A few months ago we wrote about “5 Reasons to Consider Divesting from Fossil Fuels” (reproduced below). A recent article in Inside Philanthropy added even more (fossil) fuel to the fire – so to speak.
“We predicted that it wouldn’t be long before the divestment train started to really move fast, generating panic among foundations that weren’t hopping on board“ starts the article before going on to discuss how the dominoes are falling. Rockefeller Brothers Fund is considered a significant domino. A year ago the foundation chose to divest from fossil fuel companies – significant because the Rockefeller fortune came from the oil industry. What is the reason for the accelerated shifting? Inside Philanthropy answers:
“Glaring contradictions tend to be hard for major institutions to sustain, especially when people start paying attention.”
A couple of facts the article highlights that are from the divest-invest 2015 report that are worth sharing:
- 436 institutions and 2,040 individuals representing $2.6 trillion in assets have committed to divest from fossil fuel companies
- This has grown from $50 billion to $2.6 trillion in the past year
The shift is creating significant headwinds for investors that are staying in the asset class. “HSBC, Citigroup, Mercer, and Bank of England all agree that portfolios exposed to fossil fuel assets are at a significant quantifiable risk.” The divest-invest report states.
Our conclusion: This is something the small foundations and endowments and individual investors should especially pay attention to so as not to be left as the last movers in this space holding all the fossil fuel assets.
5 REASONS TO CONSIDER DIVESTING FROM FOSSIL FUELS
OK, I admit, the title is not exactly true. But two reasons just did not sound like enough to grab your attention. They’re both very good ones and we will end up with five at the end:
1) For the planet . . . if you believe Climate Change is a reality.
2) For your wallet . . . and you don’t even have to fully subscribe to the dire predictions made by many about the impacts a warming earth would have.
For the Planet:
Last year the Intergovernmental Panel on Climate Change warned that giant oil and coal companies will have to leave roughly 80% of their reserves in the ground in order to avoid catastrophic effects on the environment. Currently these companies are planning to extract, sell and promote the use of these vast reserves. According to the scientists, this process alone will be enough to cause irreversible environmental destruction.
For your wallet (the other 4 reasons to consider divesting):
My business is investing and financial planning. Therefore my focus and expertise is naturally directed toward the investment impact of the holdings I select in portfolios.
2a) Stranded Assets – See above.
Fossil fuel companies are counting their underground reserves as positive assets on their balance sheets. If they are somehow prevented from ever accessing these assets, then their removal from company books will have a dramatic effect on share prices. I do not want to own these companies if and when this occurs.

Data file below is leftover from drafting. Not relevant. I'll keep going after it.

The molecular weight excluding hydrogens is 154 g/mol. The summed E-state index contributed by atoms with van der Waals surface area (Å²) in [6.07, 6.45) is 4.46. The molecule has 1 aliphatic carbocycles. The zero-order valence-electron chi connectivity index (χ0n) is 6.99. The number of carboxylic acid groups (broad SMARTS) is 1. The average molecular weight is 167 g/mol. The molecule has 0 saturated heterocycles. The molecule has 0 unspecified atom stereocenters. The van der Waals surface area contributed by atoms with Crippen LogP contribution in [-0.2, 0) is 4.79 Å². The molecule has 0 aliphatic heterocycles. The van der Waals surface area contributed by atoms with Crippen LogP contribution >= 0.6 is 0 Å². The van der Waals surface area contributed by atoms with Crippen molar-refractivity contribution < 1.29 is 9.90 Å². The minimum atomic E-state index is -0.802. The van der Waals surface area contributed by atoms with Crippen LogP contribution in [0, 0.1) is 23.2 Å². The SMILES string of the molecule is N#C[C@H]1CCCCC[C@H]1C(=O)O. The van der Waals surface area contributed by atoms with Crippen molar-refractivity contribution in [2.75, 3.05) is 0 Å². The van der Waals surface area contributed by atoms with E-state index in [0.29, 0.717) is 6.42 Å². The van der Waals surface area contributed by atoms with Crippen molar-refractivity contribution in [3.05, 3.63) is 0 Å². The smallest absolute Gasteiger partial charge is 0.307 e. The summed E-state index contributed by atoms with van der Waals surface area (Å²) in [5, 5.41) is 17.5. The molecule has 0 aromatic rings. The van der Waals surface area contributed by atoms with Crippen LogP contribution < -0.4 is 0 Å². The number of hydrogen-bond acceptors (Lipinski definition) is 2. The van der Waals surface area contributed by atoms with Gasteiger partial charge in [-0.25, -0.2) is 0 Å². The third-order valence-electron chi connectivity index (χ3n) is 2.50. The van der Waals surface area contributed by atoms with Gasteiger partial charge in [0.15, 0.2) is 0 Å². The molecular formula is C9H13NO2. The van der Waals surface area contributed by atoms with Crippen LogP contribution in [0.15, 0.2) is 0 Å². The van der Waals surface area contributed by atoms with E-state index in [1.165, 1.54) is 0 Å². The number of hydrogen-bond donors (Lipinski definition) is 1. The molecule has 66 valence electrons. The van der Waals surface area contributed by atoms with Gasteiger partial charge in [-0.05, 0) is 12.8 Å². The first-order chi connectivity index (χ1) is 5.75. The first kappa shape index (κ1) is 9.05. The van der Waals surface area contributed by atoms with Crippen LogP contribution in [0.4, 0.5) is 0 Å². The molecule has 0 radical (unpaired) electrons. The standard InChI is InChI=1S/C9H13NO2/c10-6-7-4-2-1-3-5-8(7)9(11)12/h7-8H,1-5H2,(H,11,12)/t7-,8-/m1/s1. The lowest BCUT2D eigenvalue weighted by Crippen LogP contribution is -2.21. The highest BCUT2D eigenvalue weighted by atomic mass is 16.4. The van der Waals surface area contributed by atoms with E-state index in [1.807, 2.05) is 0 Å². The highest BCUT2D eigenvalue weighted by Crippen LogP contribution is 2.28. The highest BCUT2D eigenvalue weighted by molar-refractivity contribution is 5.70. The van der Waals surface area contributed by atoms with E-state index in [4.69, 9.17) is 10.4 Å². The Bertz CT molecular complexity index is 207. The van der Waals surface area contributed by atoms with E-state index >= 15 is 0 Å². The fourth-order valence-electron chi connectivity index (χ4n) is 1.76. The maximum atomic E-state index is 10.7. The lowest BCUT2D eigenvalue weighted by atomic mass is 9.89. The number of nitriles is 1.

2b) Diminishing government subsidies.
The oil industry in particular has received preferential treatment through tax breaks and other subsidies. One reason for this is that oil has historically been tied to national security issues. With the recent supply glut and the advancement of alternative energy sources combined with public pressure, this preferential treatment has waned and will likely continue to do so. Carbon taxes are also a real possibility in the near-term that would cut into profits for fossil fuel companies.
3c) Alternative (or renewable) Energy is on the rise.
Solar, wind and hydroelectric power, along with biofuels, have made huge strides in recent years. The newly released Renewables 2015 Global Status Report states that “Renewable energy broke another record last year, accounting for over 60% of net addition to the world’s power capacity, led by installations for wind and solar photovoltaic.” (REN21 Renewables 2015 Global Status Report) Technology is advancing rapidly which has decreased costs and increased output and efficiency. As an investor I would rather own companies on the forefront of innovation that are positioned to potentially experience growth at a much faster pace than fossil fuel companies.
2d) Everybody’s doing it!
Well, maybe not everybody, but the Rockefellersand the Cardinals have, CalPERS, the Church of England, 12 colleges and universities, 27 cities, two counties, 30 religious institutions, and 27 foundations in the U.S. and around the world have pledged to divest or have done so already. Much of the divestment movement has been led by the generation that will obtain control of most assets, the Millennials. Demand is one of the most powerful investment movers. There is already significant momentum driven by demand towards alternative energy related companies (Think Tesla Motors), and away from fossil fuel companies (have you seen the movement in the price of oil over the last year?).
If any or all of these points have convinced you to at least take a look at divesting your own portfolio, we would be happy to provide you with a “Guide to Personal Divestment and Reinvestment”. Shoot us an email and we’ll send it your way. If you’d like to take action immediately, you might also consider taking the Divestment Pledge. Here’s to having alternatives!